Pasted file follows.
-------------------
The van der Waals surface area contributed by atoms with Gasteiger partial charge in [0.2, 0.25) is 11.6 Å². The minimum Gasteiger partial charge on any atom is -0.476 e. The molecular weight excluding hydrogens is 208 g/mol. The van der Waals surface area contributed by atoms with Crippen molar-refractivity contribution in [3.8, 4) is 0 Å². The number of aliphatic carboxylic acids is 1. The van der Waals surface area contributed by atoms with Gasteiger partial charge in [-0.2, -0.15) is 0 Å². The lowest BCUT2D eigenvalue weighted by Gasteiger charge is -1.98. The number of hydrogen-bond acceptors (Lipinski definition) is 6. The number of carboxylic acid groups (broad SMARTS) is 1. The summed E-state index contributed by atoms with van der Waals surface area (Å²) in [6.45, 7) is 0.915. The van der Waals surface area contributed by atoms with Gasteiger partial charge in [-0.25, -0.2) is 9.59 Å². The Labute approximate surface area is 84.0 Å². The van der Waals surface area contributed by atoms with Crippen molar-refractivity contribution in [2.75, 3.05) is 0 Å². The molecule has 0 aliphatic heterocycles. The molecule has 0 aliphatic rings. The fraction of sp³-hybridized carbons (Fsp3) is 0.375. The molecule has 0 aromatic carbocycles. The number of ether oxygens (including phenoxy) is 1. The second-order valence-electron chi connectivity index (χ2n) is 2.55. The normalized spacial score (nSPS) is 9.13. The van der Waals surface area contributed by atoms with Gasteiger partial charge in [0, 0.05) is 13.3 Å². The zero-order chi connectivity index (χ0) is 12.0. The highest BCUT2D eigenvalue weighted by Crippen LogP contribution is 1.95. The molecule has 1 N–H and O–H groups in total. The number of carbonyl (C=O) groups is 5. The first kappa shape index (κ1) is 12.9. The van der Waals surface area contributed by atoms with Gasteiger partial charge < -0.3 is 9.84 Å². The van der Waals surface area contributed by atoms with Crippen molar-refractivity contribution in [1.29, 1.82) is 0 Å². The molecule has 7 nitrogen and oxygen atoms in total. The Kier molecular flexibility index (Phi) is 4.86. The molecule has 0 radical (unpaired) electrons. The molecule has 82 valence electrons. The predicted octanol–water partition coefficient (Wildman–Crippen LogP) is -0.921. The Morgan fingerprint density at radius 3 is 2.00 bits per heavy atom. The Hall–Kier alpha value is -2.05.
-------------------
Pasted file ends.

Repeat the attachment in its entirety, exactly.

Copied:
The van der Waals surface area contributed by atoms with Gasteiger partial charge in [0.2, 0.25) is 11.6 Å². The minimum Gasteiger partial charge on any atom is -0.476 e. The molecular weight excluding hydrogens is 208 g/mol. The van der Waals surface area contributed by atoms with Crippen molar-refractivity contribution in [3.8, 4) is 0 Å². The number of aliphatic carboxylic acids is 1. The van der Waals surface area contributed by atoms with Gasteiger partial charge in [-0.2, -0.15) is 0 Å². The lowest BCUT2D eigenvalue weighted by Gasteiger charge is -1.98. The number of hydrogen-bond acceptors (Lipinski definition) is 6. The number of carboxylic acid groups (broad SMARTS) is 1. The summed E-state index contributed by atoms with van der Waals surface area (Å²) in [6.45, 7) is 0.915. The van der Waals surface area contributed by atoms with Gasteiger partial charge in [-0.25, -0.2) is 9.59 Å². The Labute approximate surface area is 84.0 Å². The van der Waals surface area contributed by atoms with Crippen molar-refractivity contribution in [2.75, 3.05) is 0 Å². The molecule has 0 aliphatic heterocycles. The molecule has 0 aliphatic rings. The fraction of sp³-hybridized carbons (Fsp3) is 0.375. The molecule has 0 aromatic carbocycles. The number of ether oxygens (including phenoxy) is 1. The second-order valence-electron chi connectivity index (χ2n) is 2.55. The normalized spacial score (nSPS) is 9.13. The van der Waals surface area contributed by atoms with Gasteiger partial charge in [0, 0.05) is 13.3 Å². The zero-order chi connectivity index (χ0) is 12.0. The highest BCUT2D eigenvalue weighted by Crippen LogP contribution is 1.95. The molecule has 1 N–H and O–H groups in total. The number of carbonyl (C=O) groups is 5. The first kappa shape index (κ1) is 12.9. The van der Waals surface area contributed by atoms with Gasteiger partial charge < -0.3 is 9.84 Å². The van der Waals surface area contributed by atoms with Crippen molar-refractivity contribution in [1.29, 1.82) is 0 Å². The molecule has 7 nitrogen and oxygen atoms in total. The Kier molecular flexibility index (Phi) is 4.86. The molecule has 0 radical (unpaired) electrons. The molecule has 82 valence electrons. The predicted octanol–water partition coefficient (Wildman–Crippen LogP) is -0.921. The Morgan fingerprint density at radius 3 is 2.00 bits per heavy atom. The Hall–Kier alpha value is -2.05.